Beyond the benefit of working on a centralized system, the district also needed a solution that would live up to its secure wireless network. “We require an SSL certificate. We require usernames and passwords. And many of the competitors’ boxes felt more like they were made for small offices and home use.” According to Shawn, the Kramer VIA GO difference was that “It was able to handle our enterprise-class wireless security settings, and in addition to that, it has an Ethernet port. The benefit to that is it connects to both at the same time, so we can have a physically wired cable in the back to provide very reliable network connectivity.”

Technological advantages aside, for HEB ISD, there remained the simple fact that across the long-term Kramer’s price point for VIA GO fell far below its competitors. “We also needed to be looking at price to make sure it was something that we could afford over a period of time,” Vikki highlights. “Kramer filled that niche too because it provided us with a hardware opportunity that probably would last longer and you didn’t have to get a subscription associated with software licenses.”


Using VIA GO teachers can untether from their central docking station and move freely throughout the classroom while presenting materials from their own devices and actively interacting with students. “The student Chromebooks have the ability to mirror the projector as well, and so you could have the teacher on one side with, say, a problem that had not been solved,” says Vikki. “A student could project up there alongside that teacher and solve the problem where the whole entire class could see it.”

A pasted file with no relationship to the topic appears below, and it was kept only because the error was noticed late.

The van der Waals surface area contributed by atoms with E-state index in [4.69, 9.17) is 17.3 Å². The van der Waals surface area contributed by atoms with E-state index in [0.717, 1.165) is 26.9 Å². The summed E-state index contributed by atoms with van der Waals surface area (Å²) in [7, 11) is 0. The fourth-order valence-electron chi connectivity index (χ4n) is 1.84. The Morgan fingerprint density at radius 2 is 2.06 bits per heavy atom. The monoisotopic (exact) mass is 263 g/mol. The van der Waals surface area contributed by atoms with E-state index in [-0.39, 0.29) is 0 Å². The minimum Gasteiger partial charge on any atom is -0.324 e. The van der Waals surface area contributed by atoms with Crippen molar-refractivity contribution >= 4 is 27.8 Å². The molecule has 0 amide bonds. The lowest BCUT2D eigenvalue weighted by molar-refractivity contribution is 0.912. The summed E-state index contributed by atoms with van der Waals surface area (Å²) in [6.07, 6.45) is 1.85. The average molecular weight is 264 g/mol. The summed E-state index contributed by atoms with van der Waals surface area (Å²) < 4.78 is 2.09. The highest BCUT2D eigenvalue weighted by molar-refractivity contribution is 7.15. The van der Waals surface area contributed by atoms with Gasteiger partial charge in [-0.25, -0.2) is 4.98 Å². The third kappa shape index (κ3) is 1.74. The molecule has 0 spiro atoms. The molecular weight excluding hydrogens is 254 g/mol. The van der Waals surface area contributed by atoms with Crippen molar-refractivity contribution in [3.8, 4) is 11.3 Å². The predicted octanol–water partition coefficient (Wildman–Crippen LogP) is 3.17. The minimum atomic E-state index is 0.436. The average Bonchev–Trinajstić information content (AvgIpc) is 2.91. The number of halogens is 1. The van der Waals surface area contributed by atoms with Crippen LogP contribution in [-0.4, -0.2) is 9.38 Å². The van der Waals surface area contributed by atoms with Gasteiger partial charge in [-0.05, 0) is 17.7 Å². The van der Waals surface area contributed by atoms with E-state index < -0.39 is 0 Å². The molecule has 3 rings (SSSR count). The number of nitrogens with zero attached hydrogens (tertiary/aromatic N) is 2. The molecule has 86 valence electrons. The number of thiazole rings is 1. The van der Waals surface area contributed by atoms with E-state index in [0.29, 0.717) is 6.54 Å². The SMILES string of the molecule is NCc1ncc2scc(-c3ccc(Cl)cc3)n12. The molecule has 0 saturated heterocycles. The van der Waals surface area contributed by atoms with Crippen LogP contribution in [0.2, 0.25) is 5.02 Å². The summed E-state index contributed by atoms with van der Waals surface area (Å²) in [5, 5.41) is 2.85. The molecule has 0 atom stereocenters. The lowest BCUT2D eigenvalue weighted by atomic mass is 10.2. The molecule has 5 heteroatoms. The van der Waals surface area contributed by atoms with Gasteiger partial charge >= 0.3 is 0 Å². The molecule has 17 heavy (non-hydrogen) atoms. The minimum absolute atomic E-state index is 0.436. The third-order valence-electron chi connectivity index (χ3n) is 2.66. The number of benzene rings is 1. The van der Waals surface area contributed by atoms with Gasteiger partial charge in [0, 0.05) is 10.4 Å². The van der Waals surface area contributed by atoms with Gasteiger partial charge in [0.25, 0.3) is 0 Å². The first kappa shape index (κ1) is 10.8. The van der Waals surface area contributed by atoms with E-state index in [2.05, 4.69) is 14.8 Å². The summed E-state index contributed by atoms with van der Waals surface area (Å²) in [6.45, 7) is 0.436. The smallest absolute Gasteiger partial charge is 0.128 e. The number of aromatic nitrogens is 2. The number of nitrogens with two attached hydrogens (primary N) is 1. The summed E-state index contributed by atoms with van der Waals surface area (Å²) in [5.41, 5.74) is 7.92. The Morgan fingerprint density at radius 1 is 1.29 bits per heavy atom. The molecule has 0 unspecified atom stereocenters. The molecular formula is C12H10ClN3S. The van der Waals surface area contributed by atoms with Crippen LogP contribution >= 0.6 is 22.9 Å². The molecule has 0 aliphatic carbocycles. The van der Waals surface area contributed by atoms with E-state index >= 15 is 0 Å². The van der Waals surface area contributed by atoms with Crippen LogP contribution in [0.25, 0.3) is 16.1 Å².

Kramer’s VIA GO also provided HEB ISD with a solution compatible with a diverse array of operating systems. According to Vikki, “Some of the competitors could handle Apple devices and PCs but couldn’t handle Chromebooks. Some of them could handle Apple devices and Chromebooks but couldn’t do PCs. This is the only one that we’ve been able to find that would allow us to use all of our platforms.”

The accompanying VIA App software also solves the problem of multimedia playback on an already-congested network. “We used to roll an entire cart of 30-plus computers into a classroom when the teacher wanted to play a video,” says Shawn. “But what Kramer’s developers did that was very clever is they allowed you to stage your multimedia content on the app, and then when you’re ready to play it, it tells VIA GO to get it for you.”

The VIA GO units also have the benefit of being wall-mountable, which is especially helpful in a classroom where expensive equipment could be easily damaged. “You know a kid will step on them and they’ll get crushed,” Shawn explains. “We wanted these units someplace safe and out of the way. On the wall is a great way to do that, or, in our future campus, up above the ceiling – above the projector.”

With hundreds of teachers across the district being introduced to VIA GO over a short period of time, one might think there would be some difficulty in transitioning to the new technology. However, that did not prove to be the case. “There was a little bit of a learning curve, but it’s really not hard,” Vikki points out. “Some early adopters, of course, jumped right on it. Some teachers have been a little bit slow to use it, but they’re getting there because they see the value of it.”

There is resounding consensus from teachers and administrators alike that over the past two years, Kramer’s VIA GO has been instrumental in encouraging active learning in HEB ISD. “We have been pretty successful,” Vikki concludes. “When I pass by 10 to12 classrooms, I’ve got at least six to eight using it on a daily basis. This is great for classroom management. It frees the teachers up to actively participate with the students.”